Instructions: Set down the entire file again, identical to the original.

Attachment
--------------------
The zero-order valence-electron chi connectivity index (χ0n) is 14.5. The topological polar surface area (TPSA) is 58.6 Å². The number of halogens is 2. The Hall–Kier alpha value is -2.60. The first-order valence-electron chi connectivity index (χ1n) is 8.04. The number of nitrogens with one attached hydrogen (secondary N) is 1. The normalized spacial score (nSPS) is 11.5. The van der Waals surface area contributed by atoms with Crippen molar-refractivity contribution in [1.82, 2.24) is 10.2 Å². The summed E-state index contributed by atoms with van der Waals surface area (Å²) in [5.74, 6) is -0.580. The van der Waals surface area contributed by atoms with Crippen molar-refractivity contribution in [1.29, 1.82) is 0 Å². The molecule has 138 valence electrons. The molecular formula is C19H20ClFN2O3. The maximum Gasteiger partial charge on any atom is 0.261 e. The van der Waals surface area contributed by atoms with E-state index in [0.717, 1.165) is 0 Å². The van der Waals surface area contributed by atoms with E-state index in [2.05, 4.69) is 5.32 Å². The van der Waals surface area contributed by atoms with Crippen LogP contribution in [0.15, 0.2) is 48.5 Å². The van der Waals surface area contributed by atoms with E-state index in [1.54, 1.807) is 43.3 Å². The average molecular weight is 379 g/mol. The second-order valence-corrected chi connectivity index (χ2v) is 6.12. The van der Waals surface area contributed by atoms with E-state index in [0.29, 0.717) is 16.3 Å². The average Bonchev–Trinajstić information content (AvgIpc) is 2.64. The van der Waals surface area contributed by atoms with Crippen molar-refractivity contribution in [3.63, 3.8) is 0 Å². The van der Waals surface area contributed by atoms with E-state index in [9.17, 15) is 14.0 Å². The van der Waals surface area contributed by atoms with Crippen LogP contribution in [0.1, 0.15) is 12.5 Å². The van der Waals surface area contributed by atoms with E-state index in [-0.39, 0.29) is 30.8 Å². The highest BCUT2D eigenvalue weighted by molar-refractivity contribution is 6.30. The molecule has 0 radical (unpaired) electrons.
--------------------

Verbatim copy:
The zero-order valence-electron chi connectivity index (χ0n) is 14.5. The topological polar surface area (TPSA) is 58.6 Å². The number of halogens is 2. The Hall–Kier alpha value is -2.60. The first-order valence-electron chi connectivity index (χ1n) is 8.04. The number of nitrogens with one attached hydrogen (secondary N) is 1. The normalized spacial score (nSPS) is 11.5. The van der Waals surface area contributed by atoms with Crippen molar-refractivity contribution in [1.82, 2.24) is 10.2 Å². The summed E-state index contributed by atoms with van der Waals surface area (Å²) in [5.74, 6) is -0.580. The van der Waals surface area contributed by atoms with Crippen molar-refractivity contribution in [1.29, 1.82) is 0 Å². The molecule has 138 valence electrons. The molecular formula is C19H20ClFN2O3. The maximum Gasteiger partial charge on any atom is 0.261 e. The van der Waals surface area contributed by atoms with E-state index in [0.717, 1.165) is 0 Å². The van der Waals surface area contributed by atoms with E-state index in [2.05, 4.69) is 5.32 Å². The van der Waals surface area contributed by atoms with Crippen LogP contribution in [0.15, 0.2) is 48.5 Å². The van der Waals surface area contributed by atoms with E-state index in [1.54, 1.807) is 43.3 Å². The average molecular weight is 379 g/mol. The second-order valence-corrected chi connectivity index (χ2v) is 6.12. The van der Waals surface area contributed by atoms with E-state index in [0.29, 0.717) is 16.3 Å². The average Bonchev–Trinajstić information content (AvgIpc) is 2.64. The van der Waals surface area contributed by atoms with Crippen molar-refractivity contribution in [3.63, 3.8) is 0 Å². The van der Waals surface area contributed by atoms with E-state index in [9.17, 15) is 14.0 Å². The van der Waals surface area contributed by atoms with Crippen LogP contribution in [0.1, 0.15) is 12.5 Å². The van der Waals surface area contributed by atoms with E-state index in [-0.39, 0.29) is 30.8 Å². The highest BCUT2D eigenvalue weighted by molar-refractivity contribution is 6.30. The molecule has 0 radical (unpaired) electrons.